Consider the headlines from the past few years. Leading auto manufacturers have recalled millions of vehicles due to design issues, resulting in billions of dollars in losses ― along with devastating brand impact following lawsuits and negative publicity. The massive Gulf of Mexico oil spill, caused by a pipeline failure in an oil rig, dominated headlines for months and ravaged the reputations of several companies. Leading consumer electronics providers have experienced financial setbacks and PR black eyes because of engineering and design issues.
Smart companies like yours understand that products are actually promises to customers. You know that, in the age of YouTube and Twitter, a single product failure can have devastating effects on your brand. Even in the absence of a formal recall, corporate reputations suffer every time a product fails to perform as expected.
Keeping Customer Promises
One definition of product integrity comes from the Harvard Business Review: "Products with integrity perform superbly, provide good value and satisfy customers' expectations in every respect, including such intangibles as their look and feel." Simply put, these products live up to their promise. They don't fail unexpectedly. They work as advertised. And often, they exceed the expectations of their users. The positive value of these products to a brand can be just as powerful.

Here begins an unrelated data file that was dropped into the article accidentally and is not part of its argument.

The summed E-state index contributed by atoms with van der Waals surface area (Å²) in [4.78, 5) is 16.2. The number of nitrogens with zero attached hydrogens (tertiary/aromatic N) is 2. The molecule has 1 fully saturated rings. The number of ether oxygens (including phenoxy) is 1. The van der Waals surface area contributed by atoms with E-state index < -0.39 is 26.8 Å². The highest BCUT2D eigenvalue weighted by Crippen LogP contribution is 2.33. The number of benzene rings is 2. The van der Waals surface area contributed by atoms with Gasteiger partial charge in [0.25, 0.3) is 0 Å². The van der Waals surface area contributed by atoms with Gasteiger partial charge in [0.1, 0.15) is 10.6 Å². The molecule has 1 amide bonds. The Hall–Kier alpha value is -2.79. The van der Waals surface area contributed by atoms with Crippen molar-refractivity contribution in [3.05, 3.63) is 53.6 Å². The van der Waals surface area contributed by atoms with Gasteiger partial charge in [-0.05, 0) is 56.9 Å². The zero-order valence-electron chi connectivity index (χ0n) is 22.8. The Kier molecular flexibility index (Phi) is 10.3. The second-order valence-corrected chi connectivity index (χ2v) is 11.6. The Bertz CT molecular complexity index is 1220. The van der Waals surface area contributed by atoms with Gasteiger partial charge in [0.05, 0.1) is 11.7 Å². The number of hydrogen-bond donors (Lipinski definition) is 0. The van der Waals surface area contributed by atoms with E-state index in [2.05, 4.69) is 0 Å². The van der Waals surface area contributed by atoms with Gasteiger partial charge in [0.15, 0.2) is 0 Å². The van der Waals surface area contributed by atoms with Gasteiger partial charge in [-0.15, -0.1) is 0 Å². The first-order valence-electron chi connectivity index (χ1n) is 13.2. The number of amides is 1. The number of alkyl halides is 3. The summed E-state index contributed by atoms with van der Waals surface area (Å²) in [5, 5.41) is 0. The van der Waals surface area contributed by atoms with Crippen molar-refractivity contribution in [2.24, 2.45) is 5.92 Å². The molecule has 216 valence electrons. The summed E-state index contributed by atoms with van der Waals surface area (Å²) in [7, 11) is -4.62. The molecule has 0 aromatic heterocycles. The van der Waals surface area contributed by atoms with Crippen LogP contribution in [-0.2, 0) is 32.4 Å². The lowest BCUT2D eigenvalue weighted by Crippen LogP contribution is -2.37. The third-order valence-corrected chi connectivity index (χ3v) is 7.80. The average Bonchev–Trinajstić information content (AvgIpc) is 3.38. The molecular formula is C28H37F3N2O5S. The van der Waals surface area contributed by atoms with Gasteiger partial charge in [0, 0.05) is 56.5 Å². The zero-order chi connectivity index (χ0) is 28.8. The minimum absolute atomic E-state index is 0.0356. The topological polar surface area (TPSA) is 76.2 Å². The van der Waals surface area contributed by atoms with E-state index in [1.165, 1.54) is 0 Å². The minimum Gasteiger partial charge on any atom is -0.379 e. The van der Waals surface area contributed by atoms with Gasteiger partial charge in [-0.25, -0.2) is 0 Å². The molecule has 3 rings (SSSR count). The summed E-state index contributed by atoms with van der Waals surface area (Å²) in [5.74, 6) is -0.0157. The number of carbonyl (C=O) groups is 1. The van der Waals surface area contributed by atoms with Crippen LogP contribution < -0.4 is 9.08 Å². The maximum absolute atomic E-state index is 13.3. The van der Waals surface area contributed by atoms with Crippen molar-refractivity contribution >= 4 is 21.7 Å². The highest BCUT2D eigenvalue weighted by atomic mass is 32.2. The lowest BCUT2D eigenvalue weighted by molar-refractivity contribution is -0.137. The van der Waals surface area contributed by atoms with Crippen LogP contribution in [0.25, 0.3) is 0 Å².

The issue of product integrity is no longer relegated to R&D departments or production lines. It's become a C-level concern. At the end of the day, most brands live and die by their product. If that product doesn't perform, the brand suffers ― along with employee morale, the bottom line, shareholder value, etc.
How can businesses realistically balance these pressures yet achieve high levels of product integrity ― products that perform superbly, provide good value, and satisfy customer's expectations in every respect? For a number of global leaders, the answer lies in using advanced engineering simulation tools to ensure product integrity from the earliest stages of development.